A good friend drew my attention to the disappearing act of calligraphy this week, and the beautiful work of master calligrapher Paul Antonio captured by The Guardian. Coincidentally, I am part way through reading The Book of Five Rings by Miyamoto Mushashi, a martial text from circa 17th Century Japan, an era and a culture that considered calligraphy an essential art.
In our culture and era writing has been reduced to a purely functional act. Computers and printers have turned calligraphy into word processing. Content is king, and the physical act of writing is only a means to that end.
But clearly, the act of writing informs the nature of the content. Inscriptions carved in stone tend toward brevity. The era of vellum and quills produced much of our greatest poetry, Shakespeare included, beautiful language for beautiful materials. Academic studies have demonstrated the correlation between the amount of ink held in a dip pen, and the length of sentence used by writers like Dickens, who trained themselves to compose sentences of the right length to be completed with one charge of ink.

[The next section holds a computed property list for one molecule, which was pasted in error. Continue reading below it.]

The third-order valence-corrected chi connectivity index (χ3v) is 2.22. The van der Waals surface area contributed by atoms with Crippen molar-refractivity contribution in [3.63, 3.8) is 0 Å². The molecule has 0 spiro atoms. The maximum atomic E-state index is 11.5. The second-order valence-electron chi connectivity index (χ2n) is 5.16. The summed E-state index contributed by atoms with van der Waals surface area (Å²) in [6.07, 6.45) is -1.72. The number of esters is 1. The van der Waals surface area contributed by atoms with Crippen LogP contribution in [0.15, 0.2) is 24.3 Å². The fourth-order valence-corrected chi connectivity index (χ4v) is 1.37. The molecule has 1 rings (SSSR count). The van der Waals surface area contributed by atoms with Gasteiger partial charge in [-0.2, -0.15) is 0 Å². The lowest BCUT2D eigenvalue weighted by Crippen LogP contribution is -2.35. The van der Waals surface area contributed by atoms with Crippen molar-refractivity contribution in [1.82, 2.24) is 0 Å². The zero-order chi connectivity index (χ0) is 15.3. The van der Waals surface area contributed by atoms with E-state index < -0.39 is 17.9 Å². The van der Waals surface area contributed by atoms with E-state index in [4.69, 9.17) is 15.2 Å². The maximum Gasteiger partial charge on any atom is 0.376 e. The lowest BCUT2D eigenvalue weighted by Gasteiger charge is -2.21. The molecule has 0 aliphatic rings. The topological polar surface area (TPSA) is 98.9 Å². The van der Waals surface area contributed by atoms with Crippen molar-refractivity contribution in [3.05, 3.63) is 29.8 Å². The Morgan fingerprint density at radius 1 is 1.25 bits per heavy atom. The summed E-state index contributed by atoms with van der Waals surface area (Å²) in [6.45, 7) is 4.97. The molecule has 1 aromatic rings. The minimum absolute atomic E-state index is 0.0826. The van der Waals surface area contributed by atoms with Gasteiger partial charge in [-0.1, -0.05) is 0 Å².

Calligraphy is difficult and full of limitations. Word processing is easier, and gives far more freedom, qualities generally accepted as good. But often it is the restriction imposed by a medium and the disciplines it enforces that bring out a writers greatest creativity. Poets fit their thoughts into poetic structure, novelists tell stories within genres, both to give their infinite imaginations a scaffolding to build within.
Have we lost something important in abandoning calligraphy, script, and even handwriting? I think perhaps we have.
The act of writing is really indistinguishable from the act of thinking. You may believe you have grasped an idea in your mind, but it is only when you attempt to write it down that you really test the idea. (Hence why I am writing this post, to test the idea about writing that I had in my head) The freedom of word processing allows writers to lay down words at such a speed and with so little investment that, unfortunately, it often seems that there was little thought involved with their devising.
Am I suggesting a return to the quill and velum? No. Although I’d be fascinated to see what effect on my writing working with older implements would have. A computer keyboard is a superior tool for writing. But perhaps we all need to find ways to turn writing back from a process into a craft, and by doing so reconnect the act of writing with the act of thinking.